Incitec Pivot to cut debt as Louisiana plant ramps up

Incitec Pivot expects recent rainfall to lift fertiliser demand Photo: Greg McKenzieAfter spending $2 billion on big new projects in Australia and the US in recent years, investors in fertiliser-to-explosives group Incitec Pivot may have to wait a little longer to benefit, with the focus on reducing debt for the time being.
Nanjing Night Net

At the same time, the group was cool towards the recent rise seen in commodity prices, which is yet to be reflected in its order book.

“We are really well placed for the uptick – when it comes,” chief executive James Fazzino​ said on Tuesday. He said he was aware of the reports of the re-opening of mines after the rise in the coal price, but it is yet to be reflected in orders.

“There are some positive signs,” he said. “There will be an upturn and we will generate compelling returns.

“The focus is on de-leveraging the balance sheet.”

He was speaking after the release of earnings for the year to September, which showed the net profit fell to $128.1 million from $398.9 million, due to low fertiliser prices, restructuring charges and write offs.

The final dividend of 4.6¢ gives an annual 8.7¢ a share payout which exceeded the full-year earnings a share of 7.6¢.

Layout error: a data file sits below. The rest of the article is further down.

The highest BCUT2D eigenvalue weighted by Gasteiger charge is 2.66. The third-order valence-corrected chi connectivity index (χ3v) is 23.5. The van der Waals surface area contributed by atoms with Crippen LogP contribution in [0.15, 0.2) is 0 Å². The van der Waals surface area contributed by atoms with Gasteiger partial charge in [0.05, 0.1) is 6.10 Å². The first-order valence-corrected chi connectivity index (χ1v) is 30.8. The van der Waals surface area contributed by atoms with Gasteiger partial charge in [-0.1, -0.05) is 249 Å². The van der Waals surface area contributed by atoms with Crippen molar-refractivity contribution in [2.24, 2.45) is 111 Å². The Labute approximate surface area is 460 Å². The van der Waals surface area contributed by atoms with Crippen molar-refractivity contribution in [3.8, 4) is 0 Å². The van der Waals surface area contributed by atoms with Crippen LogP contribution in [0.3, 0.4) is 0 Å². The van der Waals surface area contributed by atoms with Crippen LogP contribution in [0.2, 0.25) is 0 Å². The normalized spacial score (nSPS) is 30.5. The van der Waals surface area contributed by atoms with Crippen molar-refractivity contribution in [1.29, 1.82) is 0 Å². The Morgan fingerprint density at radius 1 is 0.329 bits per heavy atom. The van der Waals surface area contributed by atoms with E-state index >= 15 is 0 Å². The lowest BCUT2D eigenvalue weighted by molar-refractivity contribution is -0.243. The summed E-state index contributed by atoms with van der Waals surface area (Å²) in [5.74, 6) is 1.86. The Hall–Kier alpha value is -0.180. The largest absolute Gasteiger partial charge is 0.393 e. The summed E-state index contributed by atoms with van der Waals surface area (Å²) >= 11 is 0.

Incitec Pivot is expecting a significant lift in earnings over the next two years as it ramps up production at its new ammonia plant in Louisiana which is expected to run at 80 per cent of capacity in the year ahead, rising to maximum output in 2019, coupled with rising product prices. This plant alone is capable of generating about a quarter of the group’s earnings.

“It is a story of two countries,” Mr Fazzino said. “In Australia, and the Pacific, we’re through a lot of the worst – the metallurgical (coking) coal and iron ore outlook is a lot more positive than six months ago, therefore we expect an increase in volumes in Australia.

“In the US the structural change in US coal – it’s moved from the east to the west – to the Powder River Basin and we’re well placed for that,” he said with the Cheyenne, Wyoming, plant.

RBC analyst Andrew Scott said: “This was a credible result against the backdrop of difficult end markets conditions.”

Citi told its clients the results could trigger a sense of relief for investors.

“The outlook commentary looks pragmatic given the tough market backdrop the company currently faces,” it told clients earlier on Tuesday. “Incitec Pivot is not expecting much change in explosives markets this year and is suggesting that average fertiliser prices may continue to reflect further cyclical reductions.

“Given that expectations going into the result were very low this should not come as any great surprise and the result may generate a sense of relief.”

This story Administrator ready to work first appeared on Nanjing Night Net.

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